Changing Planet

First-Ever Footage of Africa’s Most Endangered Parrot Feeding in High Canopy…

Cape parrots (Poicephalus robustus) are one of the most endangered birds in South Africa, and the most endangered parrot in Africa… There are less than 1,000 remaining in the wild, all restricted to an archipelago of small Afromontane forest patches between the Eastern Cape and Limpopo Provinces. We work everyday with local communities to save this enigmatic African parrot species from extinction. Our current battle is with an outbreak of Psittacine Beak and Feather Disease (PBFD) virus that threatens the persistence of wild populations. See this National Geographic On Assignment report:


A shining example of a female Cape Parrot in flight... This is the future of the species and we need to make sure she has a safe place to live and has access to food yearround. (Rodnick Clifton Biljon / Cape Parrot Project)
A shining example of a female Cape Parrot in flight… This is the future of the species and we need to make sure she has a safe place to live and has access to food yearround. (Rodnick Clifton Biljon / Cape Parrot Project)


Please watch this important amazing video on the Cape Parrot Project by National Geographic Missions Media:

Please also join the Cape Parrot Project group on Facebook and get to know Africa’s most endangered parrot a little better…


Steve Boyes
The “Big Tree” in Aukland Forest Reserve near Hogsback is one of two forest giants remaining along the Amathole Mountain range. Hundreds of such trees used to be scattered across these mountains. (Steve Boyes)


In September 2009, myself and Jerome Hillaire decided to place ourselves on the edge of a 50m cliff above the last-remaining intact grove of Afrocarpus yellowwoods in the Aukland Forest Reserve. We knew that the yellowwood trees were in fruit, but were confused as to why the parrots were not feeding on them? This grove of emergent yellowwoods was on their flight path to high mountain roosts and the fruits were clearly visible from the air… Maybe they were simply not looking for yellowwood fruits anymore? We decided to show them by using vocalization playbacks of Cape Parrots excitedly feeding on pecan nuts to “call” them in to feed on the abundant yellowwood fruits. We were very excited, as we knew that, if we pulled this off, this was a unique opportunity to see and film Cape parrots feeding in the high canopy of threatened Afromontane forest. Cape parrots had only ever been viewed from the forest floor as they fed in the highest portions of the canopy, their emerald green bellies making them notoriously hard to spot from the ground. Tied onto trees and waiting in anticipation we started the playback…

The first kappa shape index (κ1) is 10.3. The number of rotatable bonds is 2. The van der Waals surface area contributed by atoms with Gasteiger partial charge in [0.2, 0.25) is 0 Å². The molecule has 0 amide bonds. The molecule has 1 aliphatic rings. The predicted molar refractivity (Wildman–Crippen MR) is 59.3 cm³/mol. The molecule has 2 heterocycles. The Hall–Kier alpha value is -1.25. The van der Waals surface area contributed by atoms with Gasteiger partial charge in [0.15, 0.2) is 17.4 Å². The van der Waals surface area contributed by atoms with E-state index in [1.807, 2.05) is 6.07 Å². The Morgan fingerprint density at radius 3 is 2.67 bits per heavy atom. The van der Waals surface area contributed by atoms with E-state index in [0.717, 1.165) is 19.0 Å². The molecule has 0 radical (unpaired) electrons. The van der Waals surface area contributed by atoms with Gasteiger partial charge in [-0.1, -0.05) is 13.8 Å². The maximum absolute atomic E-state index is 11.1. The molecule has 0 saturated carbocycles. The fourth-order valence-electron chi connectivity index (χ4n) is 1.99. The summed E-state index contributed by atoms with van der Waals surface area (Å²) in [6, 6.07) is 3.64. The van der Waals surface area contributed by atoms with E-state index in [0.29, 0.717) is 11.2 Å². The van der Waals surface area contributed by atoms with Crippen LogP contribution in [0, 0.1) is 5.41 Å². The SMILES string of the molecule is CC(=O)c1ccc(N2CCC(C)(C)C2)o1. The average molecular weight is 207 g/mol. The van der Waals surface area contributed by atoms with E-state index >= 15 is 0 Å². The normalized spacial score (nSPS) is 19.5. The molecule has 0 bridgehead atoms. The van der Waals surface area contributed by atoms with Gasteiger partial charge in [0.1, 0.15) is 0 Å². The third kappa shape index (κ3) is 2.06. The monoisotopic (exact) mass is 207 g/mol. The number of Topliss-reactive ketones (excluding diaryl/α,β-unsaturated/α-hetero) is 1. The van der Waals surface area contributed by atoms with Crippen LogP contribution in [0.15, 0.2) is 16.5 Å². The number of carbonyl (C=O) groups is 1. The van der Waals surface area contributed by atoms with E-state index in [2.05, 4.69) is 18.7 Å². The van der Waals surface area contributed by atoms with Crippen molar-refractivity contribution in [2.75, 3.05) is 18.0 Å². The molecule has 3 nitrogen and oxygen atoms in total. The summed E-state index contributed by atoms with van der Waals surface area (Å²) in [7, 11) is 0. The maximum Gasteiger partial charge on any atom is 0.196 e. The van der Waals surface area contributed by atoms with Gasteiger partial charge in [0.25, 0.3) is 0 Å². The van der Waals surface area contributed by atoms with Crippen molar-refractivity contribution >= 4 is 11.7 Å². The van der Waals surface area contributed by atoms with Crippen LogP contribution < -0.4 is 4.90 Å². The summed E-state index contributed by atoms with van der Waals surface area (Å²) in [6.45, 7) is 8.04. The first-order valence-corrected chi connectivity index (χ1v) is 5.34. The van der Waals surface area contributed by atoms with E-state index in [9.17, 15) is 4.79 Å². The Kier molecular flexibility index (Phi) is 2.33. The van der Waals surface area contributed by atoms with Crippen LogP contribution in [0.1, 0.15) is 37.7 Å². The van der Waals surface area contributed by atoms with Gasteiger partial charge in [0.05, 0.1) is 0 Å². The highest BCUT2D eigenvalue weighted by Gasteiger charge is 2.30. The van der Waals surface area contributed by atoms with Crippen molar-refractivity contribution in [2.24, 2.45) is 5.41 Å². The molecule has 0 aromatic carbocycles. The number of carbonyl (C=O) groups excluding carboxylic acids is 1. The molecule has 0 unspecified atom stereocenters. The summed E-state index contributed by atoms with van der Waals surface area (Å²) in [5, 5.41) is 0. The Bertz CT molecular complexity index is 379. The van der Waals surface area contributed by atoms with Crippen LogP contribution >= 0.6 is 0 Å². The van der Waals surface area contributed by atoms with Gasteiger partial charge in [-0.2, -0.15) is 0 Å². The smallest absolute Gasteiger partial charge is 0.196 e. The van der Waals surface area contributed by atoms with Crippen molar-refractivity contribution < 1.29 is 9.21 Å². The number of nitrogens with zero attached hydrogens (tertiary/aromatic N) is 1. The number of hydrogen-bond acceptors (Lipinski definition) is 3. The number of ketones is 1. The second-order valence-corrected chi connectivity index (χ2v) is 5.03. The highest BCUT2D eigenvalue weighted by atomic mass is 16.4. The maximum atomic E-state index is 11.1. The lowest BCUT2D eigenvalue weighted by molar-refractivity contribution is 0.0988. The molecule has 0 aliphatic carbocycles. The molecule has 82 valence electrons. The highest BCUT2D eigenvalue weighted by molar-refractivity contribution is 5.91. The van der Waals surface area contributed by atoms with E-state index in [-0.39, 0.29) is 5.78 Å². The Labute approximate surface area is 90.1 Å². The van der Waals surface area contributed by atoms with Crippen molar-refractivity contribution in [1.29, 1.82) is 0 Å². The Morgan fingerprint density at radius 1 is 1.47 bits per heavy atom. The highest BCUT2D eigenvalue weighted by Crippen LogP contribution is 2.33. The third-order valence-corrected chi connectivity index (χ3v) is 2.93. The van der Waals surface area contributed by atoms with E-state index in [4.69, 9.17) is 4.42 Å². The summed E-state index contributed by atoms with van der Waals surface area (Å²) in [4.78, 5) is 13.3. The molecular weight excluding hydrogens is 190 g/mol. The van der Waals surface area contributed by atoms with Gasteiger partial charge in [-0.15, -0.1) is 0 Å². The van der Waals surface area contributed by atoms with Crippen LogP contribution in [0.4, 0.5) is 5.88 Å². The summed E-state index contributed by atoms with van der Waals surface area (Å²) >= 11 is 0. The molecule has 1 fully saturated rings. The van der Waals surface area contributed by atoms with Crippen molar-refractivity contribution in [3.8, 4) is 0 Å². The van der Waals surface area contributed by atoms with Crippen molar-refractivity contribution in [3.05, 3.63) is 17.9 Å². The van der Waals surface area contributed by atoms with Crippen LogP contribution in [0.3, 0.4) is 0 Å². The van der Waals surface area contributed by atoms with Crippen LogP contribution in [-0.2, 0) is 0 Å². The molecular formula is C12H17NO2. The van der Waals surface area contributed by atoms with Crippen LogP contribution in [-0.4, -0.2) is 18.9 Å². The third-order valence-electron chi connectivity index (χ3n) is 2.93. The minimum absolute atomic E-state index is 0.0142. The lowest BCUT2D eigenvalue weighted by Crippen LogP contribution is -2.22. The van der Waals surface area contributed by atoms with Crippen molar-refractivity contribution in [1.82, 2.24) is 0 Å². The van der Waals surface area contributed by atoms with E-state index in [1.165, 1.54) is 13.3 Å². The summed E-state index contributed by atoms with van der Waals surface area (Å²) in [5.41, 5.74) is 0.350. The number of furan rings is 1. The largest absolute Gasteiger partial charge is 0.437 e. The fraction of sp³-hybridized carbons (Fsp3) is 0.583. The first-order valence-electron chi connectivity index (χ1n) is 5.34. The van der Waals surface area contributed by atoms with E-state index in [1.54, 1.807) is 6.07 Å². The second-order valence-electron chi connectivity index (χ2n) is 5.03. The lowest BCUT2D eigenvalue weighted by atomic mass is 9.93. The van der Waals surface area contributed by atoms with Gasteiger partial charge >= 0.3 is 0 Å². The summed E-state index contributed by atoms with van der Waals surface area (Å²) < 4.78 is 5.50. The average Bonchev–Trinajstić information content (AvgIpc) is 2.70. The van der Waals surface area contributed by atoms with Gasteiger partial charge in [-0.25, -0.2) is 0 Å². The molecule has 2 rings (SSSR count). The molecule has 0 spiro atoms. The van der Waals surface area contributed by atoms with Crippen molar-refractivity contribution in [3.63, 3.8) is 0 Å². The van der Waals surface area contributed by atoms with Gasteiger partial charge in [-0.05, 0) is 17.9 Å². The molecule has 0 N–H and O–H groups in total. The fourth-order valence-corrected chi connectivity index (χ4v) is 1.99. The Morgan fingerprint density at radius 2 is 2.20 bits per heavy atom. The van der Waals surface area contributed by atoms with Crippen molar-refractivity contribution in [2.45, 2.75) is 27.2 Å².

There we were on a perfect spring afternoon with parrot calls and chattering playing as we balanced precariously on the edge of a 50m cliff above the forest… We had color replicas of Cape Parrots in the trees around us to draw the parrots’ attention after the playback was turned off. Within 15 minutes on the first day we had two magnificent Cape parrots, a 20+ year old breeding pair, right in front of us. The male was very shy and is filmed in this video clip. The female was very different and remained very interested in us the whole time we were there. She can be heard in the background. I cannot describe how beautiful this scene, the sounds, the mountain, the trees and these parrots really were and hope this video clip captures the depth of the beauty and wonder it inspires… The light was from heaven, the angels asked us to do everything we can to protect these forests from further destruction. We both walked away in awe of a place, a parrot and a moment…


See the footage from Day 2…


Please help us save the Cape parrot and the forests they depend upon by donating to the Cape Parrot Project via the World Parrot Trust: Please also watch this National Geographic video about our work:

Steve Boyes has dedicated his life to conserving Africa's wilderness areas and the species that depend upon them. After having worked as a camp manager and wilderness guide in the Okavango Delta and doing his PhD field work on the little-known Meyer's Parrot, Steve took up a position as a Centre of Excellence Postdoctoral Fellow at the Percy FitzPatrick Institute of African Ornithology. He has since been appointed the Scientific Director of the Wild Bird Trust and is a 2014 TED Fellow. His work takes him all over Africa, but his day-to-day activities are committed to South Africa's endemic and Critically Endangered Cape Parrot (Poicephalus robustus). Based in Hogsback Village in the Eastern Cape (South Africa), Steve runs the Cape Parrot Project, which aims to stimulate positive change for the species through high-quality research and community-based conservation action. When not in Hogsback, Steve can be found in the Okavango Delta where he explores remote areas of this wetland wilderness on "mokoros" or dug-out canoes to study endangered bird species in areas that are otherwise inaccessible. Steve is a 2013 National Geographic Emerging Explorer for his work in the Okavango Delta and on the Cape Parrot Project.
  • Yvonne Pietersen

    So great to see this video of a very healthy Cape Parrot – thank you

  • Philippa Elaine Castle

    “The light was from heaven, the angels asked us to do everything we can to protect these forests from further destruction.”
    I shall be auctioning off some wonderful bird photos from winners bird photos, kindly donated, printed and framed by Nightjar Travel. Keep up to date with the 2013 Nightjar Travel SA Birds Photographic Competition at



  • warda

    My family is fond of parrots even we have many parrots at home.It is quite a rare specie of parrot,the Cape parrot.Thank you for providing such a valuable video and snap shot of this amazing parrot.

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